Being bullied as a child or teen is hell. I know from experience.
My upbringing involved constant, unannounced moves to new locales. By the ninth grade I had attended 14 different schools in 11 different towns in BC and Alberta and knew firsthand just how dangerous it is to be eternally the new kid.
However, this nomadic existence also ensured that I figured out the rules early on and learned to prepare myself for the inevitable confrontations. I wasn’t a particularly big kid, but I was smart and figured out that making people laugh and having a slightly dangerous quality were excellent ways to keep the bullies at bay.
In fact, there are only a few bullying incidents I recall with any detail.
One encounter happened in the fifth grade while I was living in a BC mining town. It involved a very tall girl — one of those who go through puberty early — who seemed like a high-school student sitting among children. Why this girl, whom I’d previously been kind of friendly with, took such a sudden dislike to me I don’t know.
Bullying is complex. It's not confined to a particular class, age group or gender.
The campaign started with her whispering insults about me to the other kids and telling terrible lies behind my back. It quickly progressed to open derision of the most hurtful kind. Attempts to speak to her about this brought on nothing but more abuse. Over several months the events escalated — from her kicking me so hard in the ass on the playground while my back was turned that I ended up in the mud, to her throwing my belongings in the garbage (including my only pair of gym shoes) when I wasn’t around. This was fairly often because I started avoiding school as much as possible because this girl made it hell.
What was really frustrating was the fact I couldn’t figure out what to do about it. If it had been a boy, there would’ve been a fight that decided dominance. I didn’t have that option with her. Hitting a girl for any reason was, rightly, a huge taboo.
I finally spoke to my parents about it, and my teacher, separately. Their contempt for my complaint was palpable: no boy worth his salt would be bullied by a girl. All disputed that such a thing could even happen. I was shamed for reporting it.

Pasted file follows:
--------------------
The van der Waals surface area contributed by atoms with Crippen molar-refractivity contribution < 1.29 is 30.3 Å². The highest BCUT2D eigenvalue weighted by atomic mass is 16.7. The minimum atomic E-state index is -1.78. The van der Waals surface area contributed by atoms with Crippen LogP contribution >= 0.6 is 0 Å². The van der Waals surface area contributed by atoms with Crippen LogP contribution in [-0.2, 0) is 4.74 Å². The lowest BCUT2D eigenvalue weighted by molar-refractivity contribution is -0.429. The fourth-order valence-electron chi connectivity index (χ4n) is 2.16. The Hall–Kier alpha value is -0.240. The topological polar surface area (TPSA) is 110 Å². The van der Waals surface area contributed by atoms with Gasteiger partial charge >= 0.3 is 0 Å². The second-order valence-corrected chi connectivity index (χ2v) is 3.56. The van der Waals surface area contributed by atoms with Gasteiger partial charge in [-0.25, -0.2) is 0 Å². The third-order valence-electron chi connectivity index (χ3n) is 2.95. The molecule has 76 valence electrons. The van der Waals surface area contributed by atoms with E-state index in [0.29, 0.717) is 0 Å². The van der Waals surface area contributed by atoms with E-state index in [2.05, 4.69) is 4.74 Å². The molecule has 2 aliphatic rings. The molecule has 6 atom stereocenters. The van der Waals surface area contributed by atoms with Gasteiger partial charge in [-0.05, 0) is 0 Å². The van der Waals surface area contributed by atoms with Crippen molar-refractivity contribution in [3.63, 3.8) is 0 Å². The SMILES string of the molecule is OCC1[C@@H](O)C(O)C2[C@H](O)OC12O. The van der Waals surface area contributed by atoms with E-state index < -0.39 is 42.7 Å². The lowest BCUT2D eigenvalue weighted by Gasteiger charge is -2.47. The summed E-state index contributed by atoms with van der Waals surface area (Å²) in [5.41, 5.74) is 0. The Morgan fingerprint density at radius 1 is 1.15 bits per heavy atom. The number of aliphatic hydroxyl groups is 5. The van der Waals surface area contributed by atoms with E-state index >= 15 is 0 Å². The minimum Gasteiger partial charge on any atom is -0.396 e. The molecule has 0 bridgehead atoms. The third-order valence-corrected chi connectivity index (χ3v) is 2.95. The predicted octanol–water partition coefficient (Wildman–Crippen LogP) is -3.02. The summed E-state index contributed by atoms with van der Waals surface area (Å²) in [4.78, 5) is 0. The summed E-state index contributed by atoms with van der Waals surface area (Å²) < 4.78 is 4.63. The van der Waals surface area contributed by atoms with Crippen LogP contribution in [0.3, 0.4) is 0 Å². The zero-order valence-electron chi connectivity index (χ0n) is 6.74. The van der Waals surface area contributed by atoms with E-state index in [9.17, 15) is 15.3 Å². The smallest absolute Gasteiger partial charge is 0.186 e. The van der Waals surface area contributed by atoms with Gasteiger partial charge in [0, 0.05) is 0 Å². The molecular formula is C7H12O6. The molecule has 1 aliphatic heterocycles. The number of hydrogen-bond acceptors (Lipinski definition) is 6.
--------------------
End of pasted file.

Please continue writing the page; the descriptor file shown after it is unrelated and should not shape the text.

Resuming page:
So the next time we encountered one another in a hallway when no one was around, I told the girl I was tired of her bullying and said she wasn’t going to push me around anymore. She laughed and called me a name that had something to do with my partial native heritage. I punched her in the centre of the chest as hard as I could, knocking the breath out of her as she fell back against the wall.
She never reported the incident and never bullied me again. I wasn’t at all proud of what I’d done, but I was quite sure it was the only recourse I’d had left.
This story’s been on my mind because I read so much about bullying in today’s news — the term itself has been abused.
Bullying is complex. It’s not confined to a particular class, age group or gender. It can be extremely obvious and physical, but it can also be subtle and all but invisible. It can take place between the most unlikely parties, and, in some cases, the co-dependent relationship between victim and bully can be as nuanced as any other social coupling.
However, when rightwing shills in the political arena and the popular media start whinging about “being bullied” by people who don’t accept their hateful words and actions, a problem must be acknowledged.
Bullying, by definition (Merriam-Webster), is “one habitually cruel to others who are weaker.” That seems pretty clear to me. It does not say, “people who don’t accept every stupid thing I say without challenge.” It doesn’t say, “someone who doesn’t like me even though I wish they did.” It doesn’t say, “anyone who does anything that puts me in conflict because I don’t want conflict of any kind.” And it certainly doesn’t say, “people who admonish or correct me because I’m hopelessly bad at a job I represent myself as being able to do.”
While everyone has an obligation to acknowledge and battle bullying among youth, we also have to acknowledge that a society or a world without conflict is not only highly unlikely, but undesirable as well.
“Weaker” is a very subjective term and not necessarily one of permanence. It is possible to become stronger, and we all benefit by doing it.